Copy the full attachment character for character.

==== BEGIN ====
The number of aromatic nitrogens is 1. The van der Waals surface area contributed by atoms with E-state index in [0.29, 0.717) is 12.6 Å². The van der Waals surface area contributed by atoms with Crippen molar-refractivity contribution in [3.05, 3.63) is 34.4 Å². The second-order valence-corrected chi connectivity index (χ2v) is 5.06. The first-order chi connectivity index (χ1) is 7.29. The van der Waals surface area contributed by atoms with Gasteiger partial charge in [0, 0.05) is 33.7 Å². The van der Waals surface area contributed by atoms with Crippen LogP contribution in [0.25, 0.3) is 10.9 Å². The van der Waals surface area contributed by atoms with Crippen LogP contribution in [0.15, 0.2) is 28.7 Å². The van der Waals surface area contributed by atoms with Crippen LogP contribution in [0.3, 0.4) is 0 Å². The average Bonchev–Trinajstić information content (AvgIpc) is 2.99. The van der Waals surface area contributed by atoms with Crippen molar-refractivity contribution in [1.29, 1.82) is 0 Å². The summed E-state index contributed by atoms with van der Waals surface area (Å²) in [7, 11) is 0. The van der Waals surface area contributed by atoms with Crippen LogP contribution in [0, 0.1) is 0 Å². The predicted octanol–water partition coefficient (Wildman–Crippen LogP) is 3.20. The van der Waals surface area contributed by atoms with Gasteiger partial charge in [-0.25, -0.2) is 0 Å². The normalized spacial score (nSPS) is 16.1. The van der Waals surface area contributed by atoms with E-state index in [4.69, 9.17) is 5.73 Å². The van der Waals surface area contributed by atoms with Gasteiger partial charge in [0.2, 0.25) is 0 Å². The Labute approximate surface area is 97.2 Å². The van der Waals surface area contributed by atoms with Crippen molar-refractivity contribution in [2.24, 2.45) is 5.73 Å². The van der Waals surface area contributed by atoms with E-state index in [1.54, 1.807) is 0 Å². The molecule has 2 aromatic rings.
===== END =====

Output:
The number of aromatic nitrogens is 1. The van der Waals surface area contributed by atoms with E-state index in [0.29, 0.717) is 12.6 Å². The van der Waals surface area contributed by atoms with Crippen molar-refractivity contribution in [3.05, 3.63) is 34.4 Å². The second-order valence-corrected chi connectivity index (χ2v) is 5.06. The first-order chi connectivity index (χ1) is 7.29. The van der Waals surface area contributed by atoms with Gasteiger partial charge in [0, 0.05) is 33.7 Å². The van der Waals surface area contributed by atoms with Crippen LogP contribution in [0.25, 0.3) is 10.9 Å². The van der Waals surface area contributed by atoms with Crippen LogP contribution in [0.15, 0.2) is 28.7 Å². The van der Waals surface area contributed by atoms with Crippen LogP contribution in [0.3, 0.4) is 0 Å². The average Bonchev–Trinajstić information content (AvgIpc) is 2.99. The van der Waals surface area contributed by atoms with Crippen molar-refractivity contribution in [1.29, 1.82) is 0 Å². The summed E-state index contributed by atoms with van der Waals surface area (Å²) in [7, 11) is 0. The van der Waals surface area contributed by atoms with Crippen LogP contribution in [0, 0.1) is 0 Å². The predicted octanol–water partition coefficient (Wildman–Crippen LogP) is 3.20. The van der Waals surface area contributed by atoms with Gasteiger partial charge in [-0.25, -0.2) is 0 Å². The normalized spacial score (nSPS) is 16.1. The van der Waals surface area contributed by atoms with E-state index in [4.69, 9.17) is 5.73 Å². The van der Waals surface area contributed by atoms with Gasteiger partial charge in [0.2, 0.25) is 0 Å². The Labute approximate surface area is 97.2 Å². The van der Waals surface area contributed by atoms with Crippen molar-refractivity contribution in [2.24, 2.45) is 5.73 Å². The van der Waals surface area contributed by atoms with E-state index in [1.54, 1.807) is 0 Å². The molecule has 2 aromatic rings.